According to one economist, 6.5 million new households will have to be formed before the excess housing inventory in the country will be absorbed. Brendan Lowney is a macroeconomist for Forest Economic Advisors in Massachusetts. He has estimated excess home inventories at 2.5 million, which is creating downward pressure on home prices and pushing more homes underwater. Lowey believes that the formation of an average 1.3 million new households per year will clear much of the excess inventory, and that this process will take about five years to complete. Only then, he says, will the housing recovery truly begin.
This paints a bleak picture for sellers for the next few years. As one Fox Business columnist put it, “[the] housing recovery begins when foreclosures turn to closings”. Jay Butler, associate professor of real estate at Arizona State University, elaborated on that theme, pointing out that the key to the housing recovery is when “the housing market is driven by owner-occupants, not foreclosed properties. Other analysts add that jobs are the key, since high unemployment has made would-be homeowners reluctant to take on new payments – especially in a time when real estate is no longer perceived to be a “sure-fire” investment.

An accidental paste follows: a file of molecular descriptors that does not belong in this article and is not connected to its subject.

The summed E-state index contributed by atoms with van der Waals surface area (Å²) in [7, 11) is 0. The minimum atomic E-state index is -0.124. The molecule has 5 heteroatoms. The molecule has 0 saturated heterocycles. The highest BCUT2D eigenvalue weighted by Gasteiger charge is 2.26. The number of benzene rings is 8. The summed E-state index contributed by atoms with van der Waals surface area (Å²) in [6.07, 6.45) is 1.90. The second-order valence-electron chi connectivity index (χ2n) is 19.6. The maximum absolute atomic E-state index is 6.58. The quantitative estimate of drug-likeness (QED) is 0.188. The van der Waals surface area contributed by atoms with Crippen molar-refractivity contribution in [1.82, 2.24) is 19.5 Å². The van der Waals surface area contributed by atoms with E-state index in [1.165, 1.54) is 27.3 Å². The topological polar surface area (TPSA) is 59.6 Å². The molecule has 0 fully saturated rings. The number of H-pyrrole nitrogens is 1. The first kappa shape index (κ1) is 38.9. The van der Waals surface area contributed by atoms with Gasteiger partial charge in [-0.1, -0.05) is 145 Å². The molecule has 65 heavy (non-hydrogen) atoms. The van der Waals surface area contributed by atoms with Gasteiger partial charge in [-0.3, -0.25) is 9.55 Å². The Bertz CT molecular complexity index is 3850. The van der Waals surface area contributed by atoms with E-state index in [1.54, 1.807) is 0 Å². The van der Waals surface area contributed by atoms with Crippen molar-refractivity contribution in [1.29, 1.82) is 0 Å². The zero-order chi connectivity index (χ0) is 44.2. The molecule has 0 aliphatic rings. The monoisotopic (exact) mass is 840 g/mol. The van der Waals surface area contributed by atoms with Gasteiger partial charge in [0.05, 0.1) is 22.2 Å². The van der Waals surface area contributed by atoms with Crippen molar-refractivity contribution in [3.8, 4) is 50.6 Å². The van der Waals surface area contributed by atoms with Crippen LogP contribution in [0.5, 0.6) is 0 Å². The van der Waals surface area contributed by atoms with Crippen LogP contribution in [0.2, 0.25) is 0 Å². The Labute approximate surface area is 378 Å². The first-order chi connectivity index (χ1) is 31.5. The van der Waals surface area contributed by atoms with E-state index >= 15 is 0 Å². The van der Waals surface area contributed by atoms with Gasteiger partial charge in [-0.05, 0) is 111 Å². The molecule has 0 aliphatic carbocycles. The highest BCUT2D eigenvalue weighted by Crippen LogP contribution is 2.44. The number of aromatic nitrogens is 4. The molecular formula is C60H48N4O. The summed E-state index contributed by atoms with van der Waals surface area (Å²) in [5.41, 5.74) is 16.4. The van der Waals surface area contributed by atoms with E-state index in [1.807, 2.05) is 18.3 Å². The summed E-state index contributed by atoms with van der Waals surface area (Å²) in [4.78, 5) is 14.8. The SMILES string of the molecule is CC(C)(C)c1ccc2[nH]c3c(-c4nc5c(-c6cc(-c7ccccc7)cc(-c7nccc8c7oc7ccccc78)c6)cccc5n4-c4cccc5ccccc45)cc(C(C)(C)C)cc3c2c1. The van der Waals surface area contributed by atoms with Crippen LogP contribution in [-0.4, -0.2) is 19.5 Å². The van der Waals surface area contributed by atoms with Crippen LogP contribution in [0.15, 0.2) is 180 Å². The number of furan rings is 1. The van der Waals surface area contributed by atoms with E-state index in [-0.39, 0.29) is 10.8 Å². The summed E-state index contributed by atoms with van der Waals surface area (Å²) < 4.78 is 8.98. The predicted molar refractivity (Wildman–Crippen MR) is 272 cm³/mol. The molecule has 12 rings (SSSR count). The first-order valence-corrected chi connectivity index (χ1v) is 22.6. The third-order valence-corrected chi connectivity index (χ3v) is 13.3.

What do you think will be the key to the housing recovery? When do you think it will come?
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